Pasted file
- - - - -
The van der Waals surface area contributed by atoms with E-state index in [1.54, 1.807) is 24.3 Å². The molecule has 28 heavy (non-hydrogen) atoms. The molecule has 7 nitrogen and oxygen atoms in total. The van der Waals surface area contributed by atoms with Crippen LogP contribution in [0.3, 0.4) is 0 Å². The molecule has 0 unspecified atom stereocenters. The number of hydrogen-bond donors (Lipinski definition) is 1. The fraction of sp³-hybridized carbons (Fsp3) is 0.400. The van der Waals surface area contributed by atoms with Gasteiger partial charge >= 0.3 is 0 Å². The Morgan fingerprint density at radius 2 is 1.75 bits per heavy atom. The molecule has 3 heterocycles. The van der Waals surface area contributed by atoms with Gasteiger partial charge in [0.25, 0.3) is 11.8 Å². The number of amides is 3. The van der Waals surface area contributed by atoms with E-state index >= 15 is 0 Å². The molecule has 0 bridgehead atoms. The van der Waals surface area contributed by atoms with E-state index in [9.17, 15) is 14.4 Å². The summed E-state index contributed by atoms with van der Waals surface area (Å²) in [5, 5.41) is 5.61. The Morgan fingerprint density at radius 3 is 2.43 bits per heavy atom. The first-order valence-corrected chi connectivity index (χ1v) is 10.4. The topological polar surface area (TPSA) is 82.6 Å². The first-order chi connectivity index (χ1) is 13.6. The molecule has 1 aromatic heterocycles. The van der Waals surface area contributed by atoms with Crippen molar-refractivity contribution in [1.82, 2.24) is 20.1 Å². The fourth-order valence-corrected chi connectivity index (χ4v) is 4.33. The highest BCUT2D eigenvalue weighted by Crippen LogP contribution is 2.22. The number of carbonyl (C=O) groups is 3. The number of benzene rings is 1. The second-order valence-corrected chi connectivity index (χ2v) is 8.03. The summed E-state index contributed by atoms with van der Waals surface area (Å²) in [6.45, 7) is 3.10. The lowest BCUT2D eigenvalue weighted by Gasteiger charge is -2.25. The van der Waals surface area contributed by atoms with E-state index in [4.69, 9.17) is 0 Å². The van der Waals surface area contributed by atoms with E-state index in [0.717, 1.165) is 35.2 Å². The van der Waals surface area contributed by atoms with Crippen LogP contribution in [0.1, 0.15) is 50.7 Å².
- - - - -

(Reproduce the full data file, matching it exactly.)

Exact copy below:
The van der Waals surface area contributed by atoms with E-state index in [1.54, 1.807) is 24.3 Å². The molecule has 28 heavy (non-hydrogen) atoms. The molecule has 7 nitrogen and oxygen atoms in total. The van der Waals surface area contributed by atoms with Crippen LogP contribution in [0.3, 0.4) is 0 Å². The molecule has 0 unspecified atom stereocenters. The number of hydrogen-bond donors (Lipinski definition) is 1. The fraction of sp³-hybridized carbons (Fsp3) is 0.400. The van der Waals surface area contributed by atoms with Gasteiger partial charge >= 0.3 is 0 Å². The Morgan fingerprint density at radius 2 is 1.75 bits per heavy atom. The molecule has 3 heterocycles. The van der Waals surface area contributed by atoms with Gasteiger partial charge in [0.25, 0.3) is 11.8 Å². The number of amides is 3. The van der Waals surface area contributed by atoms with E-state index >= 15 is 0 Å². The molecule has 0 bridgehead atoms. The van der Waals surface area contributed by atoms with E-state index in [9.17, 15) is 14.4 Å². The summed E-state index contributed by atoms with van der Waals surface area (Å²) in [5, 5.41) is 5.61. The Morgan fingerprint density at radius 3 is 2.43 bits per heavy atom. The first-order valence-corrected chi connectivity index (χ1v) is 10.4. The topological polar surface area (TPSA) is 82.6 Å². The first-order chi connectivity index (χ1) is 13.6. The molecule has 1 aromatic heterocycles. The van der Waals surface area contributed by atoms with Crippen molar-refractivity contribution in [1.82, 2.24) is 20.1 Å². The fourth-order valence-corrected chi connectivity index (χ4v) is 4.33. The highest BCUT2D eigenvalue weighted by Crippen LogP contribution is 2.22. The number of carbonyl (C=O) groups is 3. The number of benzene rings is 1. The second-order valence-corrected chi connectivity index (χ2v) is 8.03. The summed E-state index contributed by atoms with van der Waals surface area (Å²) in [6.45, 7) is 3.10. The lowest BCUT2D eigenvalue weighted by Gasteiger charge is -2.25. The van der Waals surface area contributed by atoms with E-state index in [4.69, 9.17) is 0 Å². The van der Waals surface area contributed by atoms with E-state index in [0.717, 1.165) is 35.2 Å². The van der Waals surface area contributed by atoms with Crippen LogP contribution in [0.1, 0.15) is 50.7 Å².